How to Train and Prepare for Your First Marathon

By Mark Barroso

While it’s been done by some brave individuals, it’s not advisable to attempt running a marathon without any proper training. Even if it takes only 3-4 months, it’s essential to follow a marathon training plan to avoid injury on race day.

RRCA running coach and ISSA-CPT Candice Graciano has run nearly 10 marathons, including an ultra marathon and she coaches runners to crush their first marathons.

Check out Graciano’s top tips for getting ready to conquer what’s likely your hardest challenge to date: your first marathon race.


Whether it’s an online workout routine or in-person running coaching, you’re likely going to be running four days a week if you’re preparing for your first marathon, Graciano suggests. 

“For your first race, one of those four running days will be a long run while intermediate to expert-level runners can be running up to five days per week,” Graciano says. “I train by tracking distance so each day it’ll be a certain type of run (either tempo or speed) completed for a certain distance. There are some plans and coaches that would rather track by time and both are right.”

In addition to the four days of running per week, Graciano also suggests strength training, if you don’t already lift weights or do body weight training.


We’ve all heard the saying “practice makes perfect” but in the case of marathon running, you don’t need to practice the exact distance to complete your perfect race.

“If you’re marathon training, your longest training run will be 20-22 miles,” Graciano says. “We don’t go the full 26 because you figure your adrenaline and momentum will help you finish the last four miles during the actual race.”

Run that 20-22 miles on at least two separate occasions during your training leading into race day.


In regards to mixing strength training and running, Graciano says that you can keep doing your current weight lifting routine but if you get worn out from adding running to it, then you may have to sacrifice some iron time.

“If you’re doing all this weight training and running and you feel, ‘Wow, I’m exhausted, I don’t know if I can keep this up,’ then you’ll have to decide ‘OK, I want to run this race, maybe I have to cut back on weightlifting,” Graciano says. “But if you feel good lifting and running a lot, then keep doing it.”

The fitness enthusiast's only exception to the “keep at it” suggestion for lifting is in regards to lower body training. Specifically, Graciano suggests not training legs at all (aside from running) during the two weeks prior to race day and to not train legs the day before a long run throughout your training plan.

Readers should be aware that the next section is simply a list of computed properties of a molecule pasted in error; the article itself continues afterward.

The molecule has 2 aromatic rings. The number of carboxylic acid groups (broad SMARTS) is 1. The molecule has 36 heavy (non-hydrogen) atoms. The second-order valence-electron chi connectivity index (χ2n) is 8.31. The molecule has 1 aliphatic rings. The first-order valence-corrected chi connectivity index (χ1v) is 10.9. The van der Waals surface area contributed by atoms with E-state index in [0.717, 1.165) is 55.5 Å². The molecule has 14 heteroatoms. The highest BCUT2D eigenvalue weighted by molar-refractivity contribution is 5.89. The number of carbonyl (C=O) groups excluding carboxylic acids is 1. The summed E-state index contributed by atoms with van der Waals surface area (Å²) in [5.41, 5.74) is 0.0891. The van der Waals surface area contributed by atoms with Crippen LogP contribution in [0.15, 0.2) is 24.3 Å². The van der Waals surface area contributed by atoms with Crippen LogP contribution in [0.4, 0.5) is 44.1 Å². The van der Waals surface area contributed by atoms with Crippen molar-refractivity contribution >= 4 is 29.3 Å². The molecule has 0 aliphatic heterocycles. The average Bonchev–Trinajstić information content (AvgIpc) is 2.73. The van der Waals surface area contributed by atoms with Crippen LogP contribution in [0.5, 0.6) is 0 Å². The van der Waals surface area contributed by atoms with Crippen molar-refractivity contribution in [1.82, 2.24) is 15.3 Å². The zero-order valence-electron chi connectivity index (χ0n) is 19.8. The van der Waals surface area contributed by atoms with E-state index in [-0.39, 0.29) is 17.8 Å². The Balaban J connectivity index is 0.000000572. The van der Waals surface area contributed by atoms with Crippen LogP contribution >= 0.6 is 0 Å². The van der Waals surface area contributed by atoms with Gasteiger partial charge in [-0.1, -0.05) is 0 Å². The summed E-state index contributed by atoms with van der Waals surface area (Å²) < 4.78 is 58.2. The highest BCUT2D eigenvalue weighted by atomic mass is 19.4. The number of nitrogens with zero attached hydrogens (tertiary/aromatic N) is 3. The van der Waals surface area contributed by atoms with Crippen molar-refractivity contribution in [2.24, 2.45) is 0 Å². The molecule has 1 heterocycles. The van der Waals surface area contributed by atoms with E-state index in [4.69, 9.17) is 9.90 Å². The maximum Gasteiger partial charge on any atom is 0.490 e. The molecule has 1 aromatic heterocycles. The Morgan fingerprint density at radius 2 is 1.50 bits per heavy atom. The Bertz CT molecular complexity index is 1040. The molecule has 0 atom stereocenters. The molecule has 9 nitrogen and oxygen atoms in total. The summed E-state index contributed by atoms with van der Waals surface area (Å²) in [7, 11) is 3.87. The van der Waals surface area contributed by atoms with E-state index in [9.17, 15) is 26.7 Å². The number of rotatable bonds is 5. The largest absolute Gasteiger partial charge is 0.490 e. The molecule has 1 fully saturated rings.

In addition to stopping lower body weight-lifting, you’re also going to decrease the volume of your running training two weeks prior to your first marathon.

“Tapering means you dramatically decrease the amount you’re running so that the day of the race, you’re on fresh legs and not going into the race sore,” Graciano says. “You’re going to go from running your 20-22 miles on a long distance day to 10 miles on your longest distance day. This will start at two weeks prior to race day.” 

It may seem like a good idea to mimic the course distance the weekend prior to the race but marathon training is all about timing and patience.


You’ll need to buy shoes that are not only specifically made for running, but also tailored to your specific foot. That means you’ll want to get fitted at a running shoe store for the best kicks.

“I always suggest getting fitted at smaller, local stores where they’ll put you on a treadmill, watch your form and gait, and recommend some shoes for you whether you overpronate, under-pronate or have a flat foot,” Graciano says. “You don’t want to just pick a pair off the shelf or off the Internet.”


The cardinal rule of marathon racing and most endurance sports is to never try anything new on race day. Practice your fueling during training so you can emulate it on the course. 

Save the clean, prepped meal in a container for after the race. “The only time I’ve ever brought food with me on a course is when I’m running an ultra marathon, which is a race longer than a marathon,” says Graciano.


Running races, unlike obstacle course races, often requires you to pick up your race bib, which is the piece of paper that has your unique participant number, the day or a few days prior to race day. When you go to this “packet pickup,” you may receive a bag to bring to the race too. In this bag, bring:

  • Race belt for carrying accessories or any race fuel
  • Bib and safety pins
  • Headphones, if the race allows for them

When it comes to what to wear to the race, never try a new outfit on race day. It’s not like lifting in the gym where new gear springs up motivation. For running races, you’ll need to know if certain shoes or apparel pieces cause chafing or discomfort as these issues can become real problems during the latter part of the race.


According to Graciano, the proper running form is: stand up straight, trying not to slouch, with your head up. Pump your arms as you run but don’t clench your fists. Keep those fists really light, touching your fingertips together. Keep your hands near your belly button, almost in a V, and run that way.

“You don’t want to bring your hands too high because then you start to scrunch your shoulders and your upper body tight,” says Graciano. “Clenching your fists tight exerts extra energy that you don’t need to lose.” 


Mark Barroso is an NSCA-CPT, Spartan SGX Coach, editor/writer for Men's Health, Muscle & Fitness Magazine, Fitness Magazine and Men's Fitness.

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